Based on (1), the set of all series S under the equality relation ({(S):=}), equality depends on the value of the sum of the series.

Based on (2), the two series you mention may not be considered equal, as they are not, strictly speaking, identical.

• Thank you for the answer. It was helpful to think about the well-ordered sets. – John Doe Apr 26 '15 at 19:05

Are the series $$0 + 1 + 2 + 3 + \dots \quad\text{and}\quad 1 + 2 + 3 + 4 + \dots$$ the same? What if a summation method (like "zeta-regularization") assigns different "sums" to them? Then certainly we would require that the two series be considered "different".

further explanation
First write $$\frac{1}{1^s}+\frac{2}{2^s}+\frac{3}{3^s}+\frac{4}{4^s}+\dots =\sum_{n=1}^\infty \frac{n}{n^s} = \zeta(s-1)$$ which is true for $s>2$. But then plug in $s=0$, and say magic words "zeta regularization" to conclude $$1+2+3+4+\dots = \zeta(-1) = \frac{-1}{12}$$ Find this even in respected physics books!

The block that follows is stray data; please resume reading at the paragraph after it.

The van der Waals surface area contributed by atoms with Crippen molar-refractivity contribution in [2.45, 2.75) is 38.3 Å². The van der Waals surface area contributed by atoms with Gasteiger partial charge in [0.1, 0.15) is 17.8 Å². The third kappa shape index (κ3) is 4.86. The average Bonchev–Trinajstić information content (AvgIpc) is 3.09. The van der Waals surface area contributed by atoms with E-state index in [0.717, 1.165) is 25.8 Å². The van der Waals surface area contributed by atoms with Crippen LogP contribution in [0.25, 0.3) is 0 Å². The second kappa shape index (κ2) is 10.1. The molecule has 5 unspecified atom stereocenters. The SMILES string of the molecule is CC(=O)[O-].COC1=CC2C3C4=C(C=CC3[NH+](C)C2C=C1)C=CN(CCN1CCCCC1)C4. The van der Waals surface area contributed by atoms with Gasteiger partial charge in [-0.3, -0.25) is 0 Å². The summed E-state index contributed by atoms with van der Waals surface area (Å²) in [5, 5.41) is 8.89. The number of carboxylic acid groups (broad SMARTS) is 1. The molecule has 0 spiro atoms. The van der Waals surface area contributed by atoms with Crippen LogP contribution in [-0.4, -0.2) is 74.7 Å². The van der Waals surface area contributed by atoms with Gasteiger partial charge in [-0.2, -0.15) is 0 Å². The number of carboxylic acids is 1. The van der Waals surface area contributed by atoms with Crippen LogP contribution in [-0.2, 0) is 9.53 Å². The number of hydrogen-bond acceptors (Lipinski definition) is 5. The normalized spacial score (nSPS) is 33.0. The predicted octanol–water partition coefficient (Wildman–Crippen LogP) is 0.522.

Next, write $$\frac{0}{1^s}+\frac{1}{2^s}+\frac{2}{3^s}+\frac{3}{4^s}+\dots= \sum_{n=1}^\infty \frac{n-1}{n^s} = \zeta(s-1)-\zeta(s)$$ which is true for $s>2$. But plug in $s=0$ to get $$0+1+2+3+4+\dots = \zeta(-1)-\zeta(0) = \frac{5}{12}$$

So surely the two series are different!

• I'm flabbergasted that this pseudo-mathematical argument pops up every time again. It is clear that the sum of all naturals does not exist. Period. – Han de Bruijn Apr 21 '15 at 18:47
• "The sum of all naturals", like all mathematical constructions, is whatever we define it to be. – Sam Clearman Apr 22 '15 at 16:37

The best way to think about your question is that you are considering the set of all sequences $(a_1,a_2,\dotsc)$. A priori, two sequences are equal if and only if each of their terms is equal.

However, we can define various equivalence relations on sequences. In particular, if we are considering the sequences as the terms of a series, we might want to define the relation $(a_n) \sim (b_n) \iff \sum a_n = \sum b_n$, given some notion of summation.